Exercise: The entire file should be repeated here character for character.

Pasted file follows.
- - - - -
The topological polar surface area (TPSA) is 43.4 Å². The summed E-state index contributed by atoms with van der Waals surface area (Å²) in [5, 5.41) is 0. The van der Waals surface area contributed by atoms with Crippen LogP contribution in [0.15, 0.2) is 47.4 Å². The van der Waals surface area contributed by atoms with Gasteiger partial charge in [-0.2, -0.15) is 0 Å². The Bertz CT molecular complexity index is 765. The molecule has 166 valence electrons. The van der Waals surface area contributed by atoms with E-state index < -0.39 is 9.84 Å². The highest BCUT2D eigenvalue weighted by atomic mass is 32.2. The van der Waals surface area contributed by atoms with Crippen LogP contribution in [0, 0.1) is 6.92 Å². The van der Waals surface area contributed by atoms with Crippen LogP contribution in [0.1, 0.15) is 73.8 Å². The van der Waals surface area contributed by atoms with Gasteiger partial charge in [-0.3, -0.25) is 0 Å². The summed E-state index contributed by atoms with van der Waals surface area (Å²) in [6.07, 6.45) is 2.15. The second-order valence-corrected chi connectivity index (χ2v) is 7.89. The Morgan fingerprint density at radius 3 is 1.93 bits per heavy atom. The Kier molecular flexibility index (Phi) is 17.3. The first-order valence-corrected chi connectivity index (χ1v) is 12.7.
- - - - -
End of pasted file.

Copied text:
The topological polar surface area (TPSA) is 43.4 Å². The summed E-state index contributed by atoms with van der Waals surface area (Å²) in [5, 5.41) is 0. The van der Waals surface area contributed by atoms with Crippen LogP contribution in [0.15, 0.2) is 47.4 Å². The van der Waals surface area contributed by atoms with Gasteiger partial charge in [-0.2, -0.15) is 0 Å². The Bertz CT molecular complexity index is 765. The molecule has 166 valence electrons. The van der Waals surface area contributed by atoms with E-state index < -0.39 is 9.84 Å². The highest BCUT2D eigenvalue weighted by atomic mass is 32.2. The van der Waals surface area contributed by atoms with Crippen LogP contribution in [0, 0.1) is 6.92 Å². The van der Waals surface area contributed by atoms with Crippen LogP contribution in [0.1, 0.15) is 73.8 Å². The van der Waals surface area contributed by atoms with Gasteiger partial charge in [-0.3, -0.25) is 0 Å². The summed E-state index contributed by atoms with van der Waals surface area (Å²) in [6.07, 6.45) is 2.15. The second-order valence-corrected chi connectivity index (χ2v) is 7.89. The Morgan fingerprint density at radius 3 is 1.93 bits per heavy atom. The Kier molecular flexibility index (Phi) is 17.3. The first-order valence-corrected chi connectivity index (χ1v) is 12.7.